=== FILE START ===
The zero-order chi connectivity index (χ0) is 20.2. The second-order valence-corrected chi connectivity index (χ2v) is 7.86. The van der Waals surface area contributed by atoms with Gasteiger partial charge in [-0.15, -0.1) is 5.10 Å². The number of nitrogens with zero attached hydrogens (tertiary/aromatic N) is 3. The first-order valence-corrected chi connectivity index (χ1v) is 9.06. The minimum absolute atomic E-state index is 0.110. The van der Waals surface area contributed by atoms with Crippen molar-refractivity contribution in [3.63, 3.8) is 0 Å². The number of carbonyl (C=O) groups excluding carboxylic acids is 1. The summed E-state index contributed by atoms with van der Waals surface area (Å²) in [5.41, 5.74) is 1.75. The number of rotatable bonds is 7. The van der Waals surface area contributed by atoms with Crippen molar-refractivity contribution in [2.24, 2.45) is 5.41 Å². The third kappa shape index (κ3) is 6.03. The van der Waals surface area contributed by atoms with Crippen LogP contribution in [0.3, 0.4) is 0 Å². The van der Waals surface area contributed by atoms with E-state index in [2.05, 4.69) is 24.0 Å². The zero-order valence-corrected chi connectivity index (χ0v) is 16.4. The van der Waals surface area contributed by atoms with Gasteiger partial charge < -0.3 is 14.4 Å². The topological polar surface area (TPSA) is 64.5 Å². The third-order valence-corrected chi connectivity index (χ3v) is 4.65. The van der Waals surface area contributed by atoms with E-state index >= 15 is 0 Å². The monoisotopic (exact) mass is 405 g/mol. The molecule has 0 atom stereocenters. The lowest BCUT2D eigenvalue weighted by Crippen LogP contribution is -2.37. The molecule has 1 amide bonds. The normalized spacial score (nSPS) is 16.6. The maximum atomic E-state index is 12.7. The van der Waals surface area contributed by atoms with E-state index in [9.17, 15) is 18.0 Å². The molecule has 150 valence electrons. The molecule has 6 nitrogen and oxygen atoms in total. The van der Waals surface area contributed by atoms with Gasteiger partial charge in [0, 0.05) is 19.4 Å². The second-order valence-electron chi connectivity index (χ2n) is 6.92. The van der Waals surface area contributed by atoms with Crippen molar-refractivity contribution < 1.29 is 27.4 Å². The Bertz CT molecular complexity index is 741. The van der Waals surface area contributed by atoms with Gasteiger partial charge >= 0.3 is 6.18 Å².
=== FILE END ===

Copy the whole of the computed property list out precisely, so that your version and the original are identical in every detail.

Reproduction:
The zero-order chi connectivity index (χ0) is 20.2. The second-order valence-corrected chi connectivity index (χ2v) is 7.86. The van der Waals surface area contributed by atoms with Gasteiger partial charge in [-0.15, -0.1) is 5.10 Å². The number of nitrogens with zero attached hydrogens (tertiary/aromatic N) is 3. The first-order valence-corrected chi connectivity index (χ1v) is 9.06. The minimum absolute atomic E-state index is 0.110. The van der Waals surface area contributed by atoms with Crippen molar-refractivity contribution in [3.63, 3.8) is 0 Å². The number of carbonyl (C=O) groups excluding carboxylic acids is 1. The summed E-state index contributed by atoms with van der Waals surface area (Å²) in [5.41, 5.74) is 1.75. The number of rotatable bonds is 7. The van der Waals surface area contributed by atoms with Crippen molar-refractivity contribution in [2.24, 2.45) is 5.41 Å². The third kappa shape index (κ3) is 6.03. The van der Waals surface area contributed by atoms with Crippen LogP contribution in [0.3, 0.4) is 0 Å². The van der Waals surface area contributed by atoms with E-state index in [2.05, 4.69) is 24.0 Å². The zero-order valence-corrected chi connectivity index (χ0v) is 16.4. The van der Waals surface area contributed by atoms with Gasteiger partial charge < -0.3 is 14.4 Å². The topological polar surface area (TPSA) is 64.5 Å². The third-order valence-corrected chi connectivity index (χ3v) is 4.65. The van der Waals surface area contributed by atoms with E-state index >= 15 is 0 Å². The monoisotopic (exact) mass is 405 g/mol. The molecule has 0 atom stereocenters. The lowest BCUT2D eigenvalue weighted by Crippen LogP contribution is -2.37. The molecule has 1 amide bonds. The normalized spacial score (nSPS) is 16.6. The maximum atomic E-state index is 12.7. The van der Waals surface area contributed by atoms with E-state index in [9.17, 15) is 18.0 Å². The molecule has 150 valence electrons. The molecule has 6 nitrogen and oxygen atoms in total. The van der Waals surface area contributed by atoms with Gasteiger partial charge in [0, 0.05) is 19.4 Å². The second-order valence-electron chi connectivity index (χ2n) is 6.92. The van der Waals surface area contributed by atoms with Crippen molar-refractivity contribution < 1.29 is 27.4 Å². The Bertz CT molecular complexity index is 741. The van der Waals surface area contributed by atoms with Gasteiger partial charge >= 0.3 is 6.18 Å².